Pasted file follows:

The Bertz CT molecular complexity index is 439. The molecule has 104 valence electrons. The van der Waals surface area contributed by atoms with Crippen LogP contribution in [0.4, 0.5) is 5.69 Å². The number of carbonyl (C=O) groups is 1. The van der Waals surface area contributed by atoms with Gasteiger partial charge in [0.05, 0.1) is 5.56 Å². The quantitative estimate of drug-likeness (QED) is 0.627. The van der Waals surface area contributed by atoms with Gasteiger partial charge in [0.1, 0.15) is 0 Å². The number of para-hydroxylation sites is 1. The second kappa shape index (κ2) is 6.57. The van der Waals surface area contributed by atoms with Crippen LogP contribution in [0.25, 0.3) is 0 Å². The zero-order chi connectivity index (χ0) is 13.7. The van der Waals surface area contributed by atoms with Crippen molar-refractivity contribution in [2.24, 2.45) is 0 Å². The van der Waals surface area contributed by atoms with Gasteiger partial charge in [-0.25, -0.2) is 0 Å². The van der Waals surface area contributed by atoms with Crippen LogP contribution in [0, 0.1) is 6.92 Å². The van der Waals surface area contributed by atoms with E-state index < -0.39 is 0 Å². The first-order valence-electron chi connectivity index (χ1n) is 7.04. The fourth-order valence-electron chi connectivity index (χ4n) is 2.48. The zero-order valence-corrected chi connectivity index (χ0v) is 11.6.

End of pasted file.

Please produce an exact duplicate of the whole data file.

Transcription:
The Bertz CT molecular complexity index is 439. The molecule has 104 valence electrons. The van der Waals surface area contributed by atoms with Crippen LogP contribution in [0.4, 0.5) is 5.69 Å². The number of carbonyl (C=O) groups is 1. The van der Waals surface area contributed by atoms with Gasteiger partial charge in [0.05, 0.1) is 5.56 Å². The quantitative estimate of drug-likeness (QED) is 0.627. The van der Waals surface area contributed by atoms with Gasteiger partial charge in [0.1, 0.15) is 0 Å². The number of para-hydroxylation sites is 1. The second kappa shape index (κ2) is 6.57. The van der Waals surface area contributed by atoms with Crippen LogP contribution in [0.25, 0.3) is 0 Å². The zero-order chi connectivity index (χ0) is 13.7. The van der Waals surface area contributed by atoms with Crippen molar-refractivity contribution in [2.24, 2.45) is 0 Å². The van der Waals surface area contributed by atoms with Gasteiger partial charge in [-0.25, -0.2) is 0 Å². The van der Waals surface area contributed by atoms with Crippen LogP contribution in [0, 0.1) is 6.92 Å². The van der Waals surface area contributed by atoms with E-state index < -0.39 is 0 Å². The first-order valence-electron chi connectivity index (χ1n) is 7.04. The fourth-order valence-electron chi connectivity index (χ4n) is 2.48. The zero-order valence-corrected chi connectivity index (χ0v) is 11.6.